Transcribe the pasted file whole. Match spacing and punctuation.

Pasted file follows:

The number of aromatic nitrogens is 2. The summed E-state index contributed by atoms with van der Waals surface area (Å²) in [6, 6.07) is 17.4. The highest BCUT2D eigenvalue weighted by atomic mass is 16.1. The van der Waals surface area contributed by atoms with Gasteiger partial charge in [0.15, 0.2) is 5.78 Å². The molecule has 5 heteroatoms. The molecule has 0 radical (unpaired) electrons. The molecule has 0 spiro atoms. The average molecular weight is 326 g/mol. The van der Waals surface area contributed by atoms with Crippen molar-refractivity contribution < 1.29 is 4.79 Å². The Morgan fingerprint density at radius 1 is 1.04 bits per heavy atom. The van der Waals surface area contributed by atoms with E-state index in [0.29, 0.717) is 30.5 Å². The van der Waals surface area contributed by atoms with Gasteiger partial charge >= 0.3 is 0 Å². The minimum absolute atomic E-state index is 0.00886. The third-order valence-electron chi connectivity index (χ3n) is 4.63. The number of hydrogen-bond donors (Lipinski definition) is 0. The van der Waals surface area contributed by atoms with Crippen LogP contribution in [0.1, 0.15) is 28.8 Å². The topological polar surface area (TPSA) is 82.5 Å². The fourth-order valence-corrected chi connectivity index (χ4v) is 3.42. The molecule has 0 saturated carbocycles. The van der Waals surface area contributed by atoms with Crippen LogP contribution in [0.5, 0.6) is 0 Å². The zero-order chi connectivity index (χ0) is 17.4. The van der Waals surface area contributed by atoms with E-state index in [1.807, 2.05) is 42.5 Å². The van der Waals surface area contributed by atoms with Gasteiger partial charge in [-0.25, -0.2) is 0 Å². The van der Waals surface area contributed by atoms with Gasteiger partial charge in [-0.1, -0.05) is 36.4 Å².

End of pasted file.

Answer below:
The number of aromatic nitrogens is 2. The summed E-state index contributed by atoms with van der Waals surface area (Å²) in [6, 6.07) is 17.4. The highest BCUT2D eigenvalue weighted by atomic mass is 16.1. The van der Waals surface area contributed by atoms with Gasteiger partial charge in [0.15, 0.2) is 5.78 Å². The molecule has 5 heteroatoms. The molecule has 0 radical (unpaired) electrons. The molecule has 0 spiro atoms. The average molecular weight is 326 g/mol. The van der Waals surface area contributed by atoms with Crippen molar-refractivity contribution < 1.29 is 4.79 Å². The Morgan fingerprint density at radius 1 is 1.04 bits per heavy atom. The van der Waals surface area contributed by atoms with E-state index in [0.29, 0.717) is 30.5 Å². The van der Waals surface area contributed by atoms with Gasteiger partial charge >= 0.3 is 0 Å². The minimum absolute atomic E-state index is 0.00886. The third-order valence-electron chi connectivity index (χ3n) is 4.63. The number of hydrogen-bond donors (Lipinski definition) is 0. The van der Waals surface area contributed by atoms with Crippen LogP contribution in [0.1, 0.15) is 28.8 Å². The topological polar surface area (TPSA) is 82.5 Å². The fourth-order valence-corrected chi connectivity index (χ4v) is 3.42. The molecule has 0 saturated carbocycles. The van der Waals surface area contributed by atoms with Crippen LogP contribution in [0.5, 0.6) is 0 Å². The zero-order chi connectivity index (χ0) is 17.4. The van der Waals surface area contributed by atoms with E-state index in [1.807, 2.05) is 42.5 Å². The van der Waals surface area contributed by atoms with Gasteiger partial charge in [-0.25, -0.2) is 0 Å². The van der Waals surface area contributed by atoms with Gasteiger partial charge in [-0.1, -0.05) is 36.4 Å².